This incredible custom z scale model train set is an exact scale replica of Walt Disney's Holmby Hills Estate. The model runs with push button actions on the side of the custom cabinet. The cabinet was also custom built by the same team that created the "Walt Disney and his Trains" Exhibit in Disneyland USA. The replica case also include an exact replica of Walt Disney's Barn.
For shipping purposes, this model train set comes with a custom matching crate.
Walt Disney, the owner of the Carolwood Pacific Railroad, was a rail enthusiast. As a young boy, he wanted to become a train engineer like his father's cousin, Mike Martin, who drove main-line trains on the Atchison, Topeka, and Santa Fe Railway. Disney's father worked as part of a track installation crew for the Union Pacific Railroad. As a teenager, Disney worked as a news butcher on the Missouri Pacific Railway, where he sold newspapers, candy, cigars, and other products on trains. He sometimes climbed over the tender and into the locomotive's cab while the train was in motion. After he bribed the engineer and fireman with chewing tobacco, they showed him how to operate the locomotive.
Disney renewed his interest in trains after injuries forced him to stop playing polo, Seeking a calmer recreational activity, he purchased several Lionel train sets in late 1947. By 1948, his interest in model trains was evolving into an interest in larger, ridable miniature trains after observing the trains and backyard railroad layouts of several hobbyists. These hobbyists included Disney animator Ollie Johnson, who had a ridable miniature railroad, as well as Disney animator Ward Kimbal, who owned the full-size, 3 ft (914 mm) narrow-gauge Grizzly Flats Railroad.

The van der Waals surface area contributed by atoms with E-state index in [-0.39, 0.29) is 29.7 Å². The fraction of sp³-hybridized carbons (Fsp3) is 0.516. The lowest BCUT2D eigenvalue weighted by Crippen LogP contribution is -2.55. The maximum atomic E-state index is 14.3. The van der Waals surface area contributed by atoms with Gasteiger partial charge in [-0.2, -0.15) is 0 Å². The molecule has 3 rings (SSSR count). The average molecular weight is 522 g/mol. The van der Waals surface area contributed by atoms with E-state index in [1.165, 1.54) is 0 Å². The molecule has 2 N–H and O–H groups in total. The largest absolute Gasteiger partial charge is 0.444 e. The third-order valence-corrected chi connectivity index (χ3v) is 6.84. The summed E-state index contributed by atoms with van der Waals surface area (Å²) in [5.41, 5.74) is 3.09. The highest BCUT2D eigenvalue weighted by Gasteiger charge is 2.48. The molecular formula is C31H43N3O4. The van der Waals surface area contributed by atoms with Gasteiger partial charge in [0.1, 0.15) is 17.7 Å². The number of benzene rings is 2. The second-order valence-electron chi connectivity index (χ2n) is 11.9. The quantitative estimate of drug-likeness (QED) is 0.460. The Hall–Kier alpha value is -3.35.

On June 1, 1949, Disney purchased 5 acres (2.0 ha) of vacant land in the Holmby Hills area of Los Angeles. The property consisted of a bluff, which was 2 acres (0.8 ha) in size, and a level shelf of land behind it, which Disney named Yensid Valley. The word Yensid is Disney spelled backwards. Disney purchased this land to build a new family home with an elaborate backyard railroad behind it. Plans for the railroad's layout included 2,615 feet (797 m) of 7 1⁄4-inch (184 mm) gauge track with eleven switches, as well as gradients, overpasses a trestle and an elevated dirt berm. The layout would completely surround the house. Disney's wife, Lillian Disney, objected to the plan that part of the layout be built in an area where she intended to plant a flower garden. As a compromise, Disney had an S-curve tunnel built underneath the spot where the garden was eventually planted. Aided by a Walt Disney Studios attorney, Disney had a tongue-in-cheek legal contract written to establish his right to own and operate the railroad's right of way. He and his wife signed the contract and their two daughters witnessed it. Disney named his railroad Carolwood Pacific Railroad (CPRR) in reference to his address at 355 Carolwood Drive. The railroad eventually cost $50,000, split evenly between its layout and rolling stock.
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